Tips for creditors in a company voluntary arrangement

Creditors should never automatically accept the terms of the CVA proposal

You must respond quickly if you’ve become a creditor in an insolvency procedure such as a company voluntary arrangement (CVA).

A CVA is a formal contract between an insolvent company and its creditors. The agreement allows a company to continue trading while repaying creditors, usually over 3 to 5 years.

You’ll find financial information and a summary of the company’s trading history in the insolvency practitioner (IP)’s proposal. The CVA proposal should also include a 3 to 5 year restructuring plan outlining how the company will:

  • Benefit from the CVA
  • Pay creditors every month until the debt is settled

The proposal will fail if a group of creditors who’re owed at least 26% of the company’s debt object. The director and nominee / IP need support from creditors with over 75% of the total debt value for the proposal to be approved.

If approved, the CVA will fail if the company falls into more than 2 months’ arrears on its contributions to creditors. Then, the IP will be legally obliged to start winding up the company.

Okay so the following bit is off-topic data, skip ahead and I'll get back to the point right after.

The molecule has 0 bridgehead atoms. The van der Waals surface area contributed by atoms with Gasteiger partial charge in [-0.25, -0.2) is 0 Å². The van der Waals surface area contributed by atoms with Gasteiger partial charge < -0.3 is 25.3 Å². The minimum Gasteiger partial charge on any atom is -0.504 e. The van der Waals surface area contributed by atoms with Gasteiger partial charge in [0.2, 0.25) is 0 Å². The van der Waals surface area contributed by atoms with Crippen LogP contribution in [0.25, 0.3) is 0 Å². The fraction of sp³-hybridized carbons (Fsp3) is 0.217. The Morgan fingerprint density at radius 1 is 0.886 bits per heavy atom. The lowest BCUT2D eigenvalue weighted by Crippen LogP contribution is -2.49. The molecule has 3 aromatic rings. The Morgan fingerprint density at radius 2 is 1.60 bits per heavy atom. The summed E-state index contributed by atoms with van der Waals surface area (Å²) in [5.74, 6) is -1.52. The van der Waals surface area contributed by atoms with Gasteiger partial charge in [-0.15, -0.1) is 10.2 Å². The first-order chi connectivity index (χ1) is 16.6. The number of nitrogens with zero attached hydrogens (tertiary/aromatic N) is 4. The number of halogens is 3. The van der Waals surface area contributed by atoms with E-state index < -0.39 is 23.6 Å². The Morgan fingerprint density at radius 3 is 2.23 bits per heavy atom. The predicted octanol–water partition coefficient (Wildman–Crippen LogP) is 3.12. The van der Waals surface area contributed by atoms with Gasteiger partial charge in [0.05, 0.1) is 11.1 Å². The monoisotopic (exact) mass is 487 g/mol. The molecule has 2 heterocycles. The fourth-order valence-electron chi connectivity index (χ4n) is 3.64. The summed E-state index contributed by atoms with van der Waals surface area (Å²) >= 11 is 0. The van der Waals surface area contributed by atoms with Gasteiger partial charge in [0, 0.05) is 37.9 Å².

The first rule of CVAs for creditors is to never accept a proposal at face value. There’s always room to substantially improve the proposal. But to do this, you must first galvanise the support of your fellow creditors.

Connect with other creditors

It’s essential that you engage and connect with other creditors to form 1 united group. This is the only way you can:

  • Gain any control or influence over the proceedings
  • Ensure you receive a significant dividend

The director and IP will probably be prepared to make concessions when they discover someone has been successfully canvassing votes. They may even revise the proposal to make it more attractive.

Creditors should insist on modifications to the company voluntary arrangement proposal. The 1st modification should be a request permitting creditors to replace the supervisor with a creditor-appointed IP.

Creditors’ interests are almost always best served after they’ve appointed their own IP as a supervisor.

It’s always best to seek the advice of an independent insolvency expert in these situations. They will help you devise a strategy to negotiate with the director and their IP.

Insolvency & Law can take instructions and represent your interests in discussions with the director and their IP. Additionally, we stimulate creditors in formal insolvency procedures and encourage them to become more proactive.